You’re attending a concert, and, as the sound of the music washes over you, you feel relaxed and happy. Do you ever wonder how this happens? How can sound waves traveling through a theater elicit such deep feelings of contentment?
Aage R. Møller offers answers to such questions. He has spent a lifetime studying and teaching topics like auditory, olfactory, and visual processing. In this updated second edition of Møller’s comprehensive textbook, Sensory Systems: Anatomy and Physiology, he consolidates his decades of experience as a professor of neuroscience at Karolinska Institut in Stockholm, the University of Pittsburgh, and the University of Texas at Dallas. Møller’s textbook seeks to explain how the senses obtain information, how the human nervous system processes the input, and how the outcome is experienced.
Writing for an audience of college-level science students and professors, Møller addresses sensory systems as a whole and then splits his text into five sections, one for each of the sensory pathways: taste, smell, sound, vision, and touch. Technical, information-packed chapters present the scientific material in several formats, including chapter summaries, tables, diagrams, and other illustrations that reinforce the text. Møller also provides a thorough set of references for further exploration.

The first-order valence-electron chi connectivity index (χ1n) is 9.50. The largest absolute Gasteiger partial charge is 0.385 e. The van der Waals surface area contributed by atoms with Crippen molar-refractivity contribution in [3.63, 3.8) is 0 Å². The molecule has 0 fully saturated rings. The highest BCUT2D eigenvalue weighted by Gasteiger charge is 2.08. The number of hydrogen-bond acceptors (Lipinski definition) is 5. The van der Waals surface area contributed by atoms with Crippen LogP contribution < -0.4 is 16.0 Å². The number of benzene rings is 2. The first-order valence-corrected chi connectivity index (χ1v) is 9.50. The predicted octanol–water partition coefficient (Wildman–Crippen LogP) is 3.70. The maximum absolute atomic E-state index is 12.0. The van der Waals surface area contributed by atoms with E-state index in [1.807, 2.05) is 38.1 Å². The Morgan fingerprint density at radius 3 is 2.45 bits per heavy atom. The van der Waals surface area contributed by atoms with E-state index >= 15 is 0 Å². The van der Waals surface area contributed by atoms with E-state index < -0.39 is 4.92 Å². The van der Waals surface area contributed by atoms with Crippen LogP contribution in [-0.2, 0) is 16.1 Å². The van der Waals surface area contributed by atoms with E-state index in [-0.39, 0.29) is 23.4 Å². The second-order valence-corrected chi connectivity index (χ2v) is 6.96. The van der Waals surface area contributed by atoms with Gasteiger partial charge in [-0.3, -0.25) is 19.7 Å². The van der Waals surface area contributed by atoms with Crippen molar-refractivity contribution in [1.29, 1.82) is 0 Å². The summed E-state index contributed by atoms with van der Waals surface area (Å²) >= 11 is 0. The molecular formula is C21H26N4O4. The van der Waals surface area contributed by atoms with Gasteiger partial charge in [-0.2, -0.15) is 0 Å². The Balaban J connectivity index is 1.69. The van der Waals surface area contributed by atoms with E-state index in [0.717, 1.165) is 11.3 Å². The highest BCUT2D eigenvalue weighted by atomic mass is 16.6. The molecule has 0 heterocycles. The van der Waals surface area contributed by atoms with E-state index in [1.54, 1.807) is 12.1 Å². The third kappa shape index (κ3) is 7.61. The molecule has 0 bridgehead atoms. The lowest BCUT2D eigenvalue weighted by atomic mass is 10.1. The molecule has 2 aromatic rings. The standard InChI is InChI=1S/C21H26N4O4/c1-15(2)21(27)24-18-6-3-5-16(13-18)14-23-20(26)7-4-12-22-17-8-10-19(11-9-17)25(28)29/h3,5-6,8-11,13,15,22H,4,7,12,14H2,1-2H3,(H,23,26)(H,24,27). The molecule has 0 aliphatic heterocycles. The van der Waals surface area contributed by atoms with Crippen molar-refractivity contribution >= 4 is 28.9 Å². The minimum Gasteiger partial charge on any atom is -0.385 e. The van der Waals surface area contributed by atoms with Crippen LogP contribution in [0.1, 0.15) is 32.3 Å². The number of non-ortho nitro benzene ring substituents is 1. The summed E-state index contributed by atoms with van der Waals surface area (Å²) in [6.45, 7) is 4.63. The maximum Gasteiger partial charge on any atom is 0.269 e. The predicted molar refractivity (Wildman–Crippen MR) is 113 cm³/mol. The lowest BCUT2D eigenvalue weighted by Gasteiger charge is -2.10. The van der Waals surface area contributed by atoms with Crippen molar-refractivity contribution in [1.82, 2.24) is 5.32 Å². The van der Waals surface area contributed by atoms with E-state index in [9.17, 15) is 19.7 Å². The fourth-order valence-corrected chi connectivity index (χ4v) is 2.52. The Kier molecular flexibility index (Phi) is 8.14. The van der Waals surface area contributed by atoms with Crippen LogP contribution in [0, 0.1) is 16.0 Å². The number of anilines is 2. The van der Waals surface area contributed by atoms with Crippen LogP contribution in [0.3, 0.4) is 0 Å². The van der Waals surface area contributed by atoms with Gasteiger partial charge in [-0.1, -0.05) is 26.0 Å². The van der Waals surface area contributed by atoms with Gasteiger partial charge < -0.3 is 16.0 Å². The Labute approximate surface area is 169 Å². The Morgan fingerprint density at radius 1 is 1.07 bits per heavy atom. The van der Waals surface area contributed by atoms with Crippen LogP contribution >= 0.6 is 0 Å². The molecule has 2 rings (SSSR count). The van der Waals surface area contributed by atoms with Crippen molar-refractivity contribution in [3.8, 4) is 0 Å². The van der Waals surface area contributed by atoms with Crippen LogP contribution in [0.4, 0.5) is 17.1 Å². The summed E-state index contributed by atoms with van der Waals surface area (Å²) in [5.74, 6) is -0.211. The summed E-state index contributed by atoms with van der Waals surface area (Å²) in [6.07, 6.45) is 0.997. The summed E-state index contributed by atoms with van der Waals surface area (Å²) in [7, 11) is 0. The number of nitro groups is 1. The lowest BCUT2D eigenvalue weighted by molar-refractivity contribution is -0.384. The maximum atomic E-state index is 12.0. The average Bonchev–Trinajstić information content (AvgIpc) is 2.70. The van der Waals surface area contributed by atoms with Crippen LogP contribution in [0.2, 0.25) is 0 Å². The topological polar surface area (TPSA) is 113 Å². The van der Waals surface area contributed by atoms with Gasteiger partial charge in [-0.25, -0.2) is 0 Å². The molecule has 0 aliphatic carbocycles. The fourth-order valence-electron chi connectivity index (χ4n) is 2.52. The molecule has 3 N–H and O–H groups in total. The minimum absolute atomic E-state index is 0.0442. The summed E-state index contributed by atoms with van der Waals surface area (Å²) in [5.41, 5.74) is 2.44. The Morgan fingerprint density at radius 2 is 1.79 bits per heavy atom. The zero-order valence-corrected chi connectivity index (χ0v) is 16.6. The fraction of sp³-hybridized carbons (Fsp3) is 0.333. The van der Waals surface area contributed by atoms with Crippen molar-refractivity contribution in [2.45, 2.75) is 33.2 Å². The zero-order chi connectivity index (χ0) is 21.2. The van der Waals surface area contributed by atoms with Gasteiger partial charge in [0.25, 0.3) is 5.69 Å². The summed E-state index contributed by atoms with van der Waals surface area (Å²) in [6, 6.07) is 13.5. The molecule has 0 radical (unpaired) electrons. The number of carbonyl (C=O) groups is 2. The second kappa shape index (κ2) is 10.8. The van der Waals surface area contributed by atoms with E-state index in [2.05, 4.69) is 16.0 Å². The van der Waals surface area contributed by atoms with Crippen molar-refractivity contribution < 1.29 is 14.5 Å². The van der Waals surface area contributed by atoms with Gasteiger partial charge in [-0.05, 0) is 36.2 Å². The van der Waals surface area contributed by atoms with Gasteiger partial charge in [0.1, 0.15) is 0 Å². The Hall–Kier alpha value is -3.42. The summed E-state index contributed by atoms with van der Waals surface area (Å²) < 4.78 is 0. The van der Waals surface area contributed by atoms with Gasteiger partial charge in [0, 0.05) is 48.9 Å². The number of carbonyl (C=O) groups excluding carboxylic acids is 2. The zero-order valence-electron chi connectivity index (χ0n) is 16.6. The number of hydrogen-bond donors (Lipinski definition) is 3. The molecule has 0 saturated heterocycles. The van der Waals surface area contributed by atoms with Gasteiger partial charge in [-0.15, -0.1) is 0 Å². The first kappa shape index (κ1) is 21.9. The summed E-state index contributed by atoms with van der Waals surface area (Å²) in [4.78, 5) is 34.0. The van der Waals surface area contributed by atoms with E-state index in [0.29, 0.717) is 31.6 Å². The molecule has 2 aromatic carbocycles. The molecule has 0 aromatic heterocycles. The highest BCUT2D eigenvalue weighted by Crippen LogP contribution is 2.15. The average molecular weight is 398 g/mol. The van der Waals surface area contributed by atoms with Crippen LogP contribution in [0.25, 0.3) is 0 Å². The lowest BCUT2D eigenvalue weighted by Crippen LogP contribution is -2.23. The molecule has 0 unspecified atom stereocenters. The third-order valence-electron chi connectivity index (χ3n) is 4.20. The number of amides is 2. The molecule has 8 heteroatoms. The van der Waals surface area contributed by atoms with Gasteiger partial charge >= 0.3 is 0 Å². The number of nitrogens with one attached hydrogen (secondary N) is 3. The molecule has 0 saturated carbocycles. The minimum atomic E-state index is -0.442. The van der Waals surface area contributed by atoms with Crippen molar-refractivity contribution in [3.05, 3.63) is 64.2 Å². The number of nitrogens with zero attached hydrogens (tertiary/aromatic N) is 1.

Expanding on the conventional view that sensory processing is a linear process—a stimulus affects a receptor, provoking a particular response—Møller writes of sensory systems as dynamic systems with overlapping functions. He argues that the nervous system both detects physical stimuli and provides input into what he calls the “emotional brain,” allowing a person to synthesize and interpret the experience in context. This could explain why a violin solo is not experienced merely as a vibration but also as a profound pleasure.
Møller is an experienced and knowledgeable author, having published more than a dozen books and hundreds of research papers. He aims to appeal to a wide audience with multifaceted descriptions of various biological processes, but his use of medical language could quickly overwhelm the average reader. Those unfamiliar with an afferent nerve fiber and a trigeminal nerve are apt to get a bit lost in Møller’s scientific terminology. A glossary would have been a valuable addition.
Medical and advanced science students will benefit from this up-to-date edition of Sensory Systems: Anatomy and Physiology. Møller developed the text for use in the college classes he teaches, and it’s likely that other professors will appreciate this comprehensive resource too.